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PAUL and LINDA McCARTNEY RAM (1971/2012)
PAUL and LINDA McCARTNEY RAM (MONO) (1971/2012)
PERCY “THRILLS” THRILLINGTON Thrillington (1977)
VARIOUS ARTISTS RAM On L.A. (2009)
VARIOUS ARTISTS TOM: A Tribute To RAM (2009)
TIM CHRISTIANSEN Pure McCartney (2013)
DAVE DEPPER The RAM Project (2011)
Six Takes On Paul McCartney’s Best Album
Debate it all you want, RAM is still Paul’s most consistently rewarding solo album. After being eviscerated by the critics in 1970 – for breaking up The Beatles… for a debut album considered unworthy of The Beatles’ legacy… for not being dead… Paul McCartney buckled down and got to work. RAM was the result. It’s a surprising album in that it spotlights every strength McCartney honed as a Beatle, but really sounds nothing like a Beatles album. Which, in itself, is amazing. RAM is dense, for sure, but repeated listens provide hidden charms within the jammed-packed harmonies and wonderfully cluttered arrangements. It’s not commercial pop candy, though, so it refuses to quickly wear out, as Band On The Run did for me. More importantly, its “filler” quotient might be the lowest of all Paul’s LPs. You can quibble about some of the tracks, of course… but, you can do the same with any Beatles album, too. To this day, one of my all time favorite McCartney moments is the ripping guitar solo that climaxes “Too Many People,” the first grooves that disintegrated on my old vinyl copy. I could go on, but most have already made up their minds about RAM, pro or con. We’ve included the bonus tracks disc from the 2012 Archive Collection and the arguably superior Mono mix from the Deluxe Book/Box Edition. Find it at Amazon (HERE), along with the 4CD/1DVD version (HERE). Hear 7 different versions of “Dear Boy,” below.
Too Many People
Uncle Albert/Admiral Halsey
Heart Of The Country
Monkberry Moon Delight
Eat At Home
Long Haired Lady
Ram On (Reprise)
The Back Seat Of My Car
Another Day (3:43)
Oh Woman, Oh Why (4:36)
Little Woman Love (2:09)
A Love For You (John Kelly Mix) (4:09)
Hey Diddle (Dixon Van Winkle Mix) (3:50)
Great Cock And Seagull Race (Dixon Van Winkle Mix) (2:36)
Rode All Night (8:45)
Sunshine Sometime (Earliest Mix) (3:22)
The highly coveted mono version of RAM was originally only available to radio in 1971, but McCartney remastered it in 2012 for inclusion on the 5CD RAM Deluxe Book Edition (at Amazon, HERE), and it will most likely become your favorite version of RAM. Not so much for the mono mix differences, which aren’t quite as radical as often touted, but for the stunning clarity of sound. RAM has always been a (wonderfully) cluttered sounding LP, but the remastered mono mix is like a unmuddied lake… as clear as an azure sky of deepest summer. You can rely on me.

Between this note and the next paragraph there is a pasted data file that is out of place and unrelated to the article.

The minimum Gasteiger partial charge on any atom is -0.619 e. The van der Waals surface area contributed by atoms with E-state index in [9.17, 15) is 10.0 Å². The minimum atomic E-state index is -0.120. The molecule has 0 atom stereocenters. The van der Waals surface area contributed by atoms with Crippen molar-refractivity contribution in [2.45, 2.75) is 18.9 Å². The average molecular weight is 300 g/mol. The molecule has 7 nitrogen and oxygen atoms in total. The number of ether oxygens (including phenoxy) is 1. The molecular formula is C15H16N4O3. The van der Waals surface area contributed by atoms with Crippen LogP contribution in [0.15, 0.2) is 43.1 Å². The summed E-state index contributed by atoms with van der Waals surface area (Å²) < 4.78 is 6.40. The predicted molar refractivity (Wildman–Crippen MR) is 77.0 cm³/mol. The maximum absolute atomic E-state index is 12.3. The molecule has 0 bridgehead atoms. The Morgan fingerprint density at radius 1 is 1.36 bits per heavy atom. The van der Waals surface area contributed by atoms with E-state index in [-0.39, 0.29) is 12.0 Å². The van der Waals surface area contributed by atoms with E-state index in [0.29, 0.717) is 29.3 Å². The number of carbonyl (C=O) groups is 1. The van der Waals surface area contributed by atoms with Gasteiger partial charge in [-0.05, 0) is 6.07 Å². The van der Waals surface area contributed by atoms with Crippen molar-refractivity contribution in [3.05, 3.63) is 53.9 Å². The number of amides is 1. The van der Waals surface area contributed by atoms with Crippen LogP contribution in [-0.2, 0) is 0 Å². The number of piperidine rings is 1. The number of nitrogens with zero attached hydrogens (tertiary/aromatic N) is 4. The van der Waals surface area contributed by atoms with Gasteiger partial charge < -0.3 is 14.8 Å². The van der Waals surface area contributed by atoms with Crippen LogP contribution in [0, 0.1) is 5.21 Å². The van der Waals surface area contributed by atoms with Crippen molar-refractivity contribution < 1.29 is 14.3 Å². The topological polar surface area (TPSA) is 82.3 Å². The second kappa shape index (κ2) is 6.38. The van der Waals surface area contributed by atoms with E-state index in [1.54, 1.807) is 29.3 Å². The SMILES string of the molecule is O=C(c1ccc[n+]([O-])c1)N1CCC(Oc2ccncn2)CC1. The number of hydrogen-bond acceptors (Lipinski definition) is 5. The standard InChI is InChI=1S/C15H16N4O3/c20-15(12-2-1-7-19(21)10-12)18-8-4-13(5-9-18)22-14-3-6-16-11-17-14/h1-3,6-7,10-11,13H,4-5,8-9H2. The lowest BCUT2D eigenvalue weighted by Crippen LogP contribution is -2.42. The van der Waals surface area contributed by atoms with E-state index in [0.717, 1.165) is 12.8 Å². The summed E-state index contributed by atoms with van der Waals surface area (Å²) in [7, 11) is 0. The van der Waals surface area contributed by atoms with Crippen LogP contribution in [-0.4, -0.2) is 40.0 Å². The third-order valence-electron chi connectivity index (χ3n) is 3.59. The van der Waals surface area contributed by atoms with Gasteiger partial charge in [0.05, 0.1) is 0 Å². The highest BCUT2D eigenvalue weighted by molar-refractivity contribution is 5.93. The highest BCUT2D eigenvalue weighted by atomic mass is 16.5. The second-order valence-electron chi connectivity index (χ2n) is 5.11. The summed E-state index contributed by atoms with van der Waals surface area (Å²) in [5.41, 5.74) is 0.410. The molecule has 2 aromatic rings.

It’s obvious Paul thought highly of RAM, because he used it as a launching pad for the first of many inexplicable concepts and releases (not to mention aliases) throughout his career. This idea he took to the extreme, by placing ads and news items into various UK papers long before the album’s release, just to establish the name of fictitious socialite, Percy Thrillington, man about town. Thrillington, the album, recorded in 1971 but not released until 1977, is a song for song instrumental muzak version of RAM. But… why do a muzak album? And, why RAM? It never added up. Though Paul’s ghostly visage was seen on the back cover, nobody knew the album was McCartney’s doing. Why would he? Even those who might have been suspicious were never sure. It was a full-fledged ruse that McCartney maintained until the 80s, when he officially admitted his involvement. Years later, Paul attempted a similar gambit with his electronic alter-ego, The Fireman, but by that time people were wise to his antics (and his production company logo). To this day, Thrillington is still one of Paul McCartney’s least known LPs.
I’m generally suspicious of various artist gatherings of unknown bands (unknown to me, anyway), but this 2009 collection is a charmer. While each band has their individual strengths and weaknesses, no one here attempts to disembowel or re-invent the material, so – as a whole – RAM On L.A. remains, first and foremost, a pop album… as it should be. Bands are; Earlimart, Frankel, The Parson Redheads, Bodies Of Water, Radar Bros., Naptunes, Los Baby Fools, Le Switch, The Broken West, Amnion, The Parson Redheads (again, for the “Ram On” reprise) and Travel By Sea.
Here’s another tribute to RAM from Tom, over at WFMU. It was originally created in 2009 for a station fundraiser, and includes material recorded specifically for this compilation. Along with the original album, Tom added bonus covers of PM’s first single, “Another Day”/”Oh Woman Oh Why.” Artists include; Aimee Mann, Death Cab For Cutie (hear “Dear Boy,” below), Portastatic, The Black Hollies, Dump, Hank IV, The Royal Purple, Danielson, Cynthia Santiglia with The Thrillingtons, Spider Bags, Themeweavers LLC, Ted Leo, The Barbaras & The Stone Throw Singers. Note: There’s a little distortion at the end of Ted Leo’s track, sorry. Many thanks to JB for the tip.
An April 2013 release of Danish singer/songwriter Tim Christensen’s live concert tribute to RAM. I don’t know the guy myself, but Wiki’s got some info on him and his activities (HERE) that may be common knowledge to others. The album’s idea, entitled Pure McCartney, was hatched between Christensen & Mike Viola (Candy Butchers) who surprised each other by picking RAM as their all-time fave LP. The song-for-song live RAM includes a few extras; “Venus And Mars/Rock Show,” “Coming Up,” “Live And Let Die,” “Maybe I’m Amazed,” “Junk” and “Band On The Run.”
Dave Depper’s utterly faithful 2011 recreation of RAM, from the instrumentation to the arrangements to the leads to the assorted bits of quirky nuance that permeates the original. The only thing missing is the McCartneys. Find The RAM Project at Amazon, HERE.